If you didn’t read my last post “Kingdom Chicken”, the first part of this post won’t make much sense. So read that; it’s awesome.
In “Kingdom Chicken”, I made this statement:
“Don’t get me wrong, I dig Chick-Fil-A. Their chicken is deliciously marinated in pickle juice and I’d take Chick-Fil-A sauce through an IV. But when in the world did unhealthy eating become the way to make a cultural or faith-based statement? Rights are not to be consumed, they are to be enjoyed. Therefore, we should enjoy our rights as American Christians but not respond like spoiled consumers when they are tread upon (in our opinion).
Since when did Christians have governmental rights? The entire Christian heritage is built on the loss and violation of governmental and even human rights. And Christ’s Beautiful Bride has always flourished in that governmental and social climate.
…It doesn’t matter if America says you have rights or not. God calls us to a higher way, a fuller dimension; His government is what matters most. And His government says to love and bless those who hate and persecute you. Standing obstinately and annoyingly vocal on our rights as American Christians to speak and demanding to be heard and willing our respectability into existence and glaringly eating our chicken is not the way of Jesus.”
As a result of these expressed sentiments, my friend, Josh, and I had a small comment conversation on a not-very-well-known social networking site called Facebook (but I swear, this site is on its way up). It went like this:
Josh: I agree that it doesn’t matter if “America” says we have rights or not. Most people I know don’t think that their rights come from America. I know the founders didn’t.
Jay: Yeah, exactly…that’s the problem. There is no such thing as “certain inalienable rights” that have been “endowed by our Creator”. God declares no rights for anyone. Everything we have is grace. Grace, grace, grace and no one has any right to anything but God. And He laid down His rights for our sake.
Josh: …yeah heard you express that view before. Have to think on it a bit… …seems that humans in an imperfect world depend upon ‘rights’ for the maximization of peace, order, safety. Should we not pursue these things? For our children, friends, fellow man? Where is justice if no man has a right to just treatment? How would you have society function? Where does the idea of justice come from? Peace?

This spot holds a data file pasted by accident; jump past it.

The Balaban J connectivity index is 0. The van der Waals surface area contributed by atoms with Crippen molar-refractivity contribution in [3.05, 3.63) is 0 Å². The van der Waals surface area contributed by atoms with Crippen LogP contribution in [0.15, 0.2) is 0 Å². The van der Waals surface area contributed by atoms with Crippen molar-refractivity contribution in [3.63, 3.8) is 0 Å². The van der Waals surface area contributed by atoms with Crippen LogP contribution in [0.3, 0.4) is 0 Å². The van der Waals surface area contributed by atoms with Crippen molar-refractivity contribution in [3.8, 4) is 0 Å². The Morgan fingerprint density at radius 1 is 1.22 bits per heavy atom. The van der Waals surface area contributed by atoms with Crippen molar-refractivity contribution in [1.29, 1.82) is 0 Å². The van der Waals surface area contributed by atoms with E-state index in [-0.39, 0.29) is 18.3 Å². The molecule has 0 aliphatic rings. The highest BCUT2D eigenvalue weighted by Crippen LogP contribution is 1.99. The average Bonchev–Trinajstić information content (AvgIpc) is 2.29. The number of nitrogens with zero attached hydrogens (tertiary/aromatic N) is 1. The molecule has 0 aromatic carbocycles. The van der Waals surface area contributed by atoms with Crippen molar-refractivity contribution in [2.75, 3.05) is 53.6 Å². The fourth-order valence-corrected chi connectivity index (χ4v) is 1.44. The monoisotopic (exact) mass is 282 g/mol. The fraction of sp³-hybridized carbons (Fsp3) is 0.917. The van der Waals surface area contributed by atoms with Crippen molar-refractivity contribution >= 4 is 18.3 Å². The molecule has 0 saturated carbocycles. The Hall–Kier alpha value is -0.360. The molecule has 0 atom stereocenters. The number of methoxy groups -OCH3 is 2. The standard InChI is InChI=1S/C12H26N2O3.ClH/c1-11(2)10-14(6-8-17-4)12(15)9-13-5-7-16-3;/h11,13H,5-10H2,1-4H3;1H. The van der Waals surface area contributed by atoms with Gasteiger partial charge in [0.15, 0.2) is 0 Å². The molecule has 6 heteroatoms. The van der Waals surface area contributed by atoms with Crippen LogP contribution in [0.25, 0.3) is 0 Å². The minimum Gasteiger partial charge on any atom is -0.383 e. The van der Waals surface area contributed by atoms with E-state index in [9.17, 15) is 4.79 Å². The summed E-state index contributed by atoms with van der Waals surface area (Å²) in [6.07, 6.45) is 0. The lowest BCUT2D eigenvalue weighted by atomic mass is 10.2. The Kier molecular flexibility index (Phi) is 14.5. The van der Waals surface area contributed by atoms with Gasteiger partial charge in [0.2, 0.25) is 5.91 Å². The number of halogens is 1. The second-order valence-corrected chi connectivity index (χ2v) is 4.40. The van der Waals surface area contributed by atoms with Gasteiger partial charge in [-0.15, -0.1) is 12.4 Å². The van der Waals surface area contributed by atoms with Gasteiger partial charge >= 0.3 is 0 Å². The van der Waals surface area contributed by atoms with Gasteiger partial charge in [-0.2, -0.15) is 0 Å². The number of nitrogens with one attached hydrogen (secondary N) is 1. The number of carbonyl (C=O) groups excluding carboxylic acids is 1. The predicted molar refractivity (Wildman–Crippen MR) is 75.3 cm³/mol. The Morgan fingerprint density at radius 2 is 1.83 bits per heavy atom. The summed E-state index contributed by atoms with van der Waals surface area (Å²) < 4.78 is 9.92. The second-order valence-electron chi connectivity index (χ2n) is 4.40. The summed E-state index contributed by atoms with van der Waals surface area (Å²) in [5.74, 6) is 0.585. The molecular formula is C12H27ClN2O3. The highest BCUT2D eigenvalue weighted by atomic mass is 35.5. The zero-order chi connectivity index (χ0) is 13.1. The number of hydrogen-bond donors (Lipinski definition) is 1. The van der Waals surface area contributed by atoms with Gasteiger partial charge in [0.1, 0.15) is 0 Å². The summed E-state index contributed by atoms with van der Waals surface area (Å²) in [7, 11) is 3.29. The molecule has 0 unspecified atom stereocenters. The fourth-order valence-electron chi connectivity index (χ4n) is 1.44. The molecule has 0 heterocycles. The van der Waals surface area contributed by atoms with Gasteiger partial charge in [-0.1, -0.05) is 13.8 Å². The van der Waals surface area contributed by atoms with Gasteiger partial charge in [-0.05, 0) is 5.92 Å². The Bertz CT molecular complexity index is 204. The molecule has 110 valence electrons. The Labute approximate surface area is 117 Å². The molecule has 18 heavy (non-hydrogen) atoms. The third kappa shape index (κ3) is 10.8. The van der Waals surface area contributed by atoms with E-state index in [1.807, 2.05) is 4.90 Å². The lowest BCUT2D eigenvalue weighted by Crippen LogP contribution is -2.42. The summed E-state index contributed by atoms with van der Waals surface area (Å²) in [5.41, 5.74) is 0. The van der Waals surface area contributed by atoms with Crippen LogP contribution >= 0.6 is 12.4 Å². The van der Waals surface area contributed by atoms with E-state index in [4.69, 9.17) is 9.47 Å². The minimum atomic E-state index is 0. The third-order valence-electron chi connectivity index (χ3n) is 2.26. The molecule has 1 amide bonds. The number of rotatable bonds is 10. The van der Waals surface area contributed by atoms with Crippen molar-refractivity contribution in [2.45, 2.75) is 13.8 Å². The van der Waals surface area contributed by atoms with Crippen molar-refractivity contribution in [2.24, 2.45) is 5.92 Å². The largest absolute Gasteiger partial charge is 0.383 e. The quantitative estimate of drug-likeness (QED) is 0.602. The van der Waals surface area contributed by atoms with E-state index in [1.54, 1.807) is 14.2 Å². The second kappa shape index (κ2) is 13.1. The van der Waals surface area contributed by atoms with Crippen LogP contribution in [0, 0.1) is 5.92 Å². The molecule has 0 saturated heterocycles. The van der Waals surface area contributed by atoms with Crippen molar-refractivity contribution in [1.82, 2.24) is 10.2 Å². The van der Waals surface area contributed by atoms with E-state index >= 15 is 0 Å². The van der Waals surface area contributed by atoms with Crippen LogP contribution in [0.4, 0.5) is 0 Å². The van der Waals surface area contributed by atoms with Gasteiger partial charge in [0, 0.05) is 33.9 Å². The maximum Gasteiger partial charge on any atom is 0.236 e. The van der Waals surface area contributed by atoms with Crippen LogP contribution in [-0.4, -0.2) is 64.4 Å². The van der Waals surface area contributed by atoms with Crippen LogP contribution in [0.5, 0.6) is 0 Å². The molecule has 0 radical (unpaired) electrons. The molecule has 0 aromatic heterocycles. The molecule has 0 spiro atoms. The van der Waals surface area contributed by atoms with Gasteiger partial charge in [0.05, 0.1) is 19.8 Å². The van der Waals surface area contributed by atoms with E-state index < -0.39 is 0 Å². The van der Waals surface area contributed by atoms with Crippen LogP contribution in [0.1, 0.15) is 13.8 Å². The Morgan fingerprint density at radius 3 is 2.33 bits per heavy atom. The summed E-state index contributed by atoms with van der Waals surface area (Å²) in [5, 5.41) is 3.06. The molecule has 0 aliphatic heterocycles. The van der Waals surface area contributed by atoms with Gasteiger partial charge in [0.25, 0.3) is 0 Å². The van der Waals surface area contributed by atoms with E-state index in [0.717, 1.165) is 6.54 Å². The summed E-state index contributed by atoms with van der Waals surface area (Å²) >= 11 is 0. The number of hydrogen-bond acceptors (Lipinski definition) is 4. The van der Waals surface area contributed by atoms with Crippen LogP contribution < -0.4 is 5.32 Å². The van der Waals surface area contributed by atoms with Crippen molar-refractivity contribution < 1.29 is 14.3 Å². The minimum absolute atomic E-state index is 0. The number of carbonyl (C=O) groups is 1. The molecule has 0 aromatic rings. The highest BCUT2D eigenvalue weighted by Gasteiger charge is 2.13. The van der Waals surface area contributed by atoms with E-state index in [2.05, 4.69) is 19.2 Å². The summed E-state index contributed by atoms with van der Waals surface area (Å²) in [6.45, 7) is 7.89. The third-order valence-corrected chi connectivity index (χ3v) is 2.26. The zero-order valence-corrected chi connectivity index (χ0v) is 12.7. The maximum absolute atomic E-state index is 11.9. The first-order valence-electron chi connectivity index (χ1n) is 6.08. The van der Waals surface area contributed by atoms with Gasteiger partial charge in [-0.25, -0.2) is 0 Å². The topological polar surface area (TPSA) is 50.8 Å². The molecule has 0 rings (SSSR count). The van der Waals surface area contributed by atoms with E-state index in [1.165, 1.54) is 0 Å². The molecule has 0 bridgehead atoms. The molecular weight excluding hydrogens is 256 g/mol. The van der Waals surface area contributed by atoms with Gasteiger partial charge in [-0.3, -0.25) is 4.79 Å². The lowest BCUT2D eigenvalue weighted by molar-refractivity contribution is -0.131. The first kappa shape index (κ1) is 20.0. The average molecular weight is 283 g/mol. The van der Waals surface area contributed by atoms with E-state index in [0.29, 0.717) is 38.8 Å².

I think Josh’s points are insightful and his questions are excellent and thought-provoking. So much so, that it’s what I’d like to consider here in this particular post.
In my opinion, the great role of the American Church in this season is to repent from our current Church sub-cultural definitions and conceptions of who God is and who we are (individually and collectively) and return to His definitions and concepts of who He is and who we are (individually and collectively). Upon understanding his definitions and concepts of who He is and who we are, we should actively confess those things, openly and boldly speaking them in our Church and culture. As we offer these confessions of His definitions and ways, He will open for us fuller connection to His heart that will reveal to us more of who He is and who we are (individually and collectively), leading to deeper dimensions of Church and cultural transformation.
Many Christians live their lives trying to understand and love God and His ways so that they can apply what they learn about Him to their real lives. And that’s the deception.
God and His ways are reality. We live in and among the deceptions and traps of the world. God and His government are not meant to be applied to our lives. They are meant to be our lives. He is our reality; the only reality. His government is the real government; the only true government. It rests upon the shoulders of Jesus (Isaiah 9.6).